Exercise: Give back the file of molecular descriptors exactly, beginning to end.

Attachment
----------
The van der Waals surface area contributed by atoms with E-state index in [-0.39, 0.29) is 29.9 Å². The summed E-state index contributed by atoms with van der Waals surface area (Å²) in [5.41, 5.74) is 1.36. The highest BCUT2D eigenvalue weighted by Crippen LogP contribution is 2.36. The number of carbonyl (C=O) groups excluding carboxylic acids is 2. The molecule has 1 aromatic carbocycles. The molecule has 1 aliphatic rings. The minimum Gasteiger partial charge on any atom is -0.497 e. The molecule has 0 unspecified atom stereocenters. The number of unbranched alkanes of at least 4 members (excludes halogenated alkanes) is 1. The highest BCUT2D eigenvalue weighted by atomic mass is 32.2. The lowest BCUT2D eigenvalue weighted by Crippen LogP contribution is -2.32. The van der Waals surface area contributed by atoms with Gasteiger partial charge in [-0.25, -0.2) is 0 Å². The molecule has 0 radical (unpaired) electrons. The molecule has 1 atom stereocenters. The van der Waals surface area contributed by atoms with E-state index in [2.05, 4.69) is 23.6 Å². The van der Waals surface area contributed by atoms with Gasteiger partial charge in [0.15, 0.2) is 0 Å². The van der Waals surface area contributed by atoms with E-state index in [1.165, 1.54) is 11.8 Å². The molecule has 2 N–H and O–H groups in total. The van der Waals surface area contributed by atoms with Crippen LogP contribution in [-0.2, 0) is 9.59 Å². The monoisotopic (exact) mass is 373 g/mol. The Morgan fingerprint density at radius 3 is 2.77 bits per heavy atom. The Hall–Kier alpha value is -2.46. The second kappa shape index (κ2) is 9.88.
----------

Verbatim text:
The van der Waals surface area contributed by atoms with E-state index in [-0.39, 0.29) is 29.9 Å². The summed E-state index contributed by atoms with van der Waals surface area (Å²) in [5.41, 5.74) is 1.36. The highest BCUT2D eigenvalue weighted by Crippen LogP contribution is 2.36. The number of carbonyl (C=O) groups excluding carboxylic acids is 2. The molecule has 1 aromatic carbocycles. The molecule has 1 aliphatic rings. The minimum Gasteiger partial charge on any atom is -0.497 e. The molecule has 0 unspecified atom stereocenters. The number of unbranched alkanes of at least 4 members (excludes halogenated alkanes) is 1. The highest BCUT2D eigenvalue weighted by atomic mass is 32.2. The lowest BCUT2D eigenvalue weighted by Crippen LogP contribution is -2.32. The van der Waals surface area contributed by atoms with Gasteiger partial charge in [-0.25, -0.2) is 0 Å². The molecule has 0 radical (unpaired) electrons. The molecule has 1 atom stereocenters. The van der Waals surface area contributed by atoms with E-state index in [2.05, 4.69) is 23.6 Å². The van der Waals surface area contributed by atoms with Gasteiger partial charge in [0.15, 0.2) is 0 Å². The van der Waals surface area contributed by atoms with E-state index in [1.165, 1.54) is 11.8 Å². The molecule has 2 N–H and O–H groups in total. The van der Waals surface area contributed by atoms with Crippen LogP contribution in [-0.2, 0) is 9.59 Å². The monoisotopic (exact) mass is 373 g/mol. The Morgan fingerprint density at radius 3 is 2.77 bits per heavy atom. The Hall–Kier alpha value is -2.46. The second kappa shape index (κ2) is 9.88.